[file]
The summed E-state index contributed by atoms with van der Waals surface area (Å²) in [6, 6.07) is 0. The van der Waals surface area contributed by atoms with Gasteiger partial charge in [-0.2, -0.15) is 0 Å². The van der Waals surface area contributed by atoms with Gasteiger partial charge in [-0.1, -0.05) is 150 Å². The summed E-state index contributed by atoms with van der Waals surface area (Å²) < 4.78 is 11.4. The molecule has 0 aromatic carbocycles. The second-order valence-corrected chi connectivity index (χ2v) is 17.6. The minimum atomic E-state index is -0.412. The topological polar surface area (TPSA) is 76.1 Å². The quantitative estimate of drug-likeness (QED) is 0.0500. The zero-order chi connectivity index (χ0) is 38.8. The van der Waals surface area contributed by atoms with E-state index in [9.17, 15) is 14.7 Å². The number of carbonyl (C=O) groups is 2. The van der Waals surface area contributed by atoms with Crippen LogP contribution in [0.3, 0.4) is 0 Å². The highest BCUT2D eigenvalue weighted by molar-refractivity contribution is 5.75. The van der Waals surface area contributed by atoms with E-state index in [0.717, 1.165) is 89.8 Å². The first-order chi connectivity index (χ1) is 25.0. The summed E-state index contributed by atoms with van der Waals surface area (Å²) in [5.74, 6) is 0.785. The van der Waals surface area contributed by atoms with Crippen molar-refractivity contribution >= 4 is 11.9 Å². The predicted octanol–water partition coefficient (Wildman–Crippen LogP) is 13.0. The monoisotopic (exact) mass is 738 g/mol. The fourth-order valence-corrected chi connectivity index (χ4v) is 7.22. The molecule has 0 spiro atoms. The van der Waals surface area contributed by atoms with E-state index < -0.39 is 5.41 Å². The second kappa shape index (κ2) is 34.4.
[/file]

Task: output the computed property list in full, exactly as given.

The summed E-state index contributed by atoms with van der Waals surface area (Å²) in [6, 6.07) is 0. The van der Waals surface area contributed by atoms with Gasteiger partial charge in [-0.2, -0.15) is 0 Å². The van der Waals surface area contributed by atoms with Gasteiger partial charge in [-0.1, -0.05) is 150 Å². The summed E-state index contributed by atoms with van der Waals surface area (Å²) < 4.78 is 11.4. The molecule has 0 aromatic carbocycles. The second-order valence-corrected chi connectivity index (χ2v) is 17.6. The minimum atomic E-state index is -0.412. The topological polar surface area (TPSA) is 76.1 Å². The quantitative estimate of drug-likeness (QED) is 0.0500. The zero-order chi connectivity index (χ0) is 38.8. The van der Waals surface area contributed by atoms with E-state index in [9.17, 15) is 14.7 Å². The number of carbonyl (C=O) groups is 2. The van der Waals surface area contributed by atoms with Crippen LogP contribution in [0.3, 0.4) is 0 Å². The highest BCUT2D eigenvalue weighted by molar-refractivity contribution is 5.75. The van der Waals surface area contributed by atoms with E-state index in [0.717, 1.165) is 89.8 Å². The first-order chi connectivity index (χ1) is 25.0. The summed E-state index contributed by atoms with van der Waals surface area (Å²) in [5.74, 6) is 0.785. The van der Waals surface area contributed by atoms with Crippen molar-refractivity contribution >= 4 is 11.9 Å². The predicted octanol–water partition coefficient (Wildman–Crippen LogP) is 13.0. The monoisotopic (exact) mass is 738 g/mol. The fourth-order valence-corrected chi connectivity index (χ4v) is 7.22. The molecule has 0 spiro atoms. The van der Waals surface area contributed by atoms with E-state index < -0.39 is 5.41 Å². The second kappa shape index (κ2) is 34.4.